British economy contracted in the second quarter of the year, according to official figures, with the country swiftly heading towards recession under a yet-to-be-selected new premier in September by the ruling Conservative Party.

The country’s gross domestic product (GDP) dropped 0.1 percent in the April-June period following an increase of 0.8 percent in the first quarter, the Office for National Statistics (ONS) said in an Aug. 12 statement.

“With May’s growth revised down a little and June showing a notable fall, overall the economy shrank slightly in the second quarter,” ONS director of economic statistics Darren Morgan declared.

“Health was the biggest reason the economy contracted as both the (COVID) test and trace and vaccine programs were wound down, while many retailers also had a tough quarter,” he added.


Morgan said it was “partially offset by growth in hotels, bars, hairdressers and outdoor events across the quarter, partly as a result of people celebrating the Platinum Jubilee” that marked British Queen Elizabeth II’s 70 years on the throne.

The ONS also noted that the UK’s economy slumped 0.6 percent in June.

The development came amid local press reports that the Bank of England (BoE) expects the economy to enter a year-long recession by the end of 2022 as Britons sustain a cost-of-living crisis with inflation at its highest level in decades.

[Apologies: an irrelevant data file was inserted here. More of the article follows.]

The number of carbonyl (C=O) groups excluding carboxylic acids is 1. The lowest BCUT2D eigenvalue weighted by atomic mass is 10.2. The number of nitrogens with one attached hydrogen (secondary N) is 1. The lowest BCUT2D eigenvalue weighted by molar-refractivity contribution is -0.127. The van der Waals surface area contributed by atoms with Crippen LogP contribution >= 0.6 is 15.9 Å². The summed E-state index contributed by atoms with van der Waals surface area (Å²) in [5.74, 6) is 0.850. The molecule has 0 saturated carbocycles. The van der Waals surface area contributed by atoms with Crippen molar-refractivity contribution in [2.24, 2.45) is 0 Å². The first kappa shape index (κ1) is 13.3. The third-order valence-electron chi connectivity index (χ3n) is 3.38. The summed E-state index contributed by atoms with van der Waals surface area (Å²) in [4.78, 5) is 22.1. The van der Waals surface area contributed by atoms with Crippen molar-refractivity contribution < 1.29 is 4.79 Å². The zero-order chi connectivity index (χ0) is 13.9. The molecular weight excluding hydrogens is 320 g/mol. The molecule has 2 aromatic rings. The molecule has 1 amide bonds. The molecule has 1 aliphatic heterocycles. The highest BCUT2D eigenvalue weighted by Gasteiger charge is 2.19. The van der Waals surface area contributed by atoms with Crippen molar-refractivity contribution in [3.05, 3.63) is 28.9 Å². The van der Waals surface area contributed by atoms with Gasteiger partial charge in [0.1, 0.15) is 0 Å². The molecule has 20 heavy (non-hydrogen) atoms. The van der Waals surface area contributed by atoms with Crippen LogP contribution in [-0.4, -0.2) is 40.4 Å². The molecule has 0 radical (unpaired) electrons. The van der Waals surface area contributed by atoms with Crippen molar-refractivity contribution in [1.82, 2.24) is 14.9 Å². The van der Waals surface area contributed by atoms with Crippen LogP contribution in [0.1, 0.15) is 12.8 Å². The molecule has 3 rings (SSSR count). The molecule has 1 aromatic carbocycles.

Following the Aug. 12 release of the economic data, UK’s Finance Minister Nadhim Zahawi underlined that he was “determined to work with the Bank of England to get inflation under control and grow the economy.”

However, the outgoing Prime Minister Boris Johnson will not make “major fiscal interventions” before leaving office in September, his spokesman declared in early August amid demands for immediate government measures to deal with Britain’s cost-of-living crisis.

Mr. Johnson, has just returned to his office after a five-day belated honeymoon with his wife in Slovenia, has been censured for being absent as the BoE recently warned of recession.

His vacation also coincided with Mr. Zahawi’s absence for a holiday break as UK’s central bank increased interest rates by the largest margin in nearly three decades in a move to curtail surging inflation.

Mr. Johnson, who declared in July that he would quit office on September 6 following a wave of scandals, will hand power to either Liz Truss or Rishi Sunak after a summer-long Conservative leadership battle.

Foreign Secretary Truss and Sunak—Zahawi’s predecessor as Chancellor of the Exchequer—have clashed over how to address the growing economic crisis.

While Ms. Truss plans an emergency budget to lower taxes, Mr. Sunak insists that tax cuts financed with more borrowing would force the bank to increase interest rates even more, underlining the need to maintain fiscal rigor. (